Motion Factory Blog
Industry insights, advice
and general musings
from the Motion Factory Team
Posted by Travis James Annabel
As a writer, TV (broadcast, streaming and cable) has always held a certain attraction for me. It’s a medium which allows you to develop characters and stories that are continually evolving and changing. It’s a medium that, perhaps even more than film, requires a writer to have a deep and emotional understanding of the material and the characters.
Television has historically never had the same kind of money that Film has had at its disposal. As a result, storytelling, character development and writing in general is such an important part in the creating of TV shows. Since The Sopranos changed the television landscape and has largely brought us into a golden age of TV, this has changed a bit. There’s loads more money in TV these days, just look at big budget affairs like Game of Thrones and Westworld. Technology has also reached a point where it’s cheaper and easier to develop realistic special effects, which is also apparent in modern TV.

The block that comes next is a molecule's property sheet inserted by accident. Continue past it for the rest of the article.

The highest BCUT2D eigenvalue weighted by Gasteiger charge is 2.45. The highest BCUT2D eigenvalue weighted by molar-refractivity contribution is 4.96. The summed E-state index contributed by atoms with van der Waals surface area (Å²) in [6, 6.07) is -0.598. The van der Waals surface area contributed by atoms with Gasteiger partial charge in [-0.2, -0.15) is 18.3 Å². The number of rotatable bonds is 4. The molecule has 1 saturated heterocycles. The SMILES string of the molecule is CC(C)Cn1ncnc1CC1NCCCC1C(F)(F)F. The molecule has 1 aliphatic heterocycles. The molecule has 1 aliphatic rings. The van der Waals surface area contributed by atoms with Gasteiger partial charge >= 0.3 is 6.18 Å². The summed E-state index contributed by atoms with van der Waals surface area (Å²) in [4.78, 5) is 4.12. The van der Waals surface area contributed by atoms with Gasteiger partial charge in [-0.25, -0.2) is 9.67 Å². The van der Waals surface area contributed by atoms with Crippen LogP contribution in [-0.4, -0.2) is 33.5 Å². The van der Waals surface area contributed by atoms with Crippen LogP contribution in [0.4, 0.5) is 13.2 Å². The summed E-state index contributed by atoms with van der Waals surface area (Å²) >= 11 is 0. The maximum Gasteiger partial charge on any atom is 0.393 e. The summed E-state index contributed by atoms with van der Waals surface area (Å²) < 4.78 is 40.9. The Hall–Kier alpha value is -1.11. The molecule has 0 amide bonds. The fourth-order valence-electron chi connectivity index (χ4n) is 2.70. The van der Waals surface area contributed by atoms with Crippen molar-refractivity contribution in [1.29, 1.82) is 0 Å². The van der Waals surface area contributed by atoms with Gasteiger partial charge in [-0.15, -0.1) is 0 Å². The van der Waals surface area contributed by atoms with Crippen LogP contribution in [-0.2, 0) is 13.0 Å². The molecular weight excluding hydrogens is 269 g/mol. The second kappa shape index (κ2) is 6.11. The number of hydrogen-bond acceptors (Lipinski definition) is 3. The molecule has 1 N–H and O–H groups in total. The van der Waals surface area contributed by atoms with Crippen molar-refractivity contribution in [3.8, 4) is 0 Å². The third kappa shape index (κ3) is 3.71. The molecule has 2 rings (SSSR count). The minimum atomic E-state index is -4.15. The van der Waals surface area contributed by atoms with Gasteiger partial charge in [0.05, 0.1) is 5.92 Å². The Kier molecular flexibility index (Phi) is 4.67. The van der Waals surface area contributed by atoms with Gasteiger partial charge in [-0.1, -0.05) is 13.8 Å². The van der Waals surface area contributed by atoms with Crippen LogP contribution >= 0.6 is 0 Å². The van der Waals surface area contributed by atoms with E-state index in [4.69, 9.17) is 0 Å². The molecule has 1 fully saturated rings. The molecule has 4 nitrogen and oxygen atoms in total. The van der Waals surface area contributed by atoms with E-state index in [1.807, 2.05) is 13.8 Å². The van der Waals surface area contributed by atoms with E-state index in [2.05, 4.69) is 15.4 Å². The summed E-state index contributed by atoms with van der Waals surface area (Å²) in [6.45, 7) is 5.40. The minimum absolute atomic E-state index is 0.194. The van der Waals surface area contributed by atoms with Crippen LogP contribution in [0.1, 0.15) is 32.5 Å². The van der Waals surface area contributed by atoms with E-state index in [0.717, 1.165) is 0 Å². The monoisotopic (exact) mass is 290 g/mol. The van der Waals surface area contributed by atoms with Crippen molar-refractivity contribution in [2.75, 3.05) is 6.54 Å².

In a few posts’ time, I’ll be talking about the TV shows that are still running, but for now these shows are all done and dusted. So without further ado, here’s my Top 5 TV Shows that are still running.
5. Sense8 (Netflix)
Even though it only lasted two seasons (with a Netflix film in the works to wrap things up), Sense8 is without a doubt in my mind the best Netflix Original Series so far, and with the calibre of shows that Netflix produces, that’s really saying something. It’s also a credit to the show that upon cancellation, Netflix stressed that it was show’s huge production costs that was the only reason it was cancelled, and then when the fans complained, they agreed to fund and produce a feature length film to finish out the story.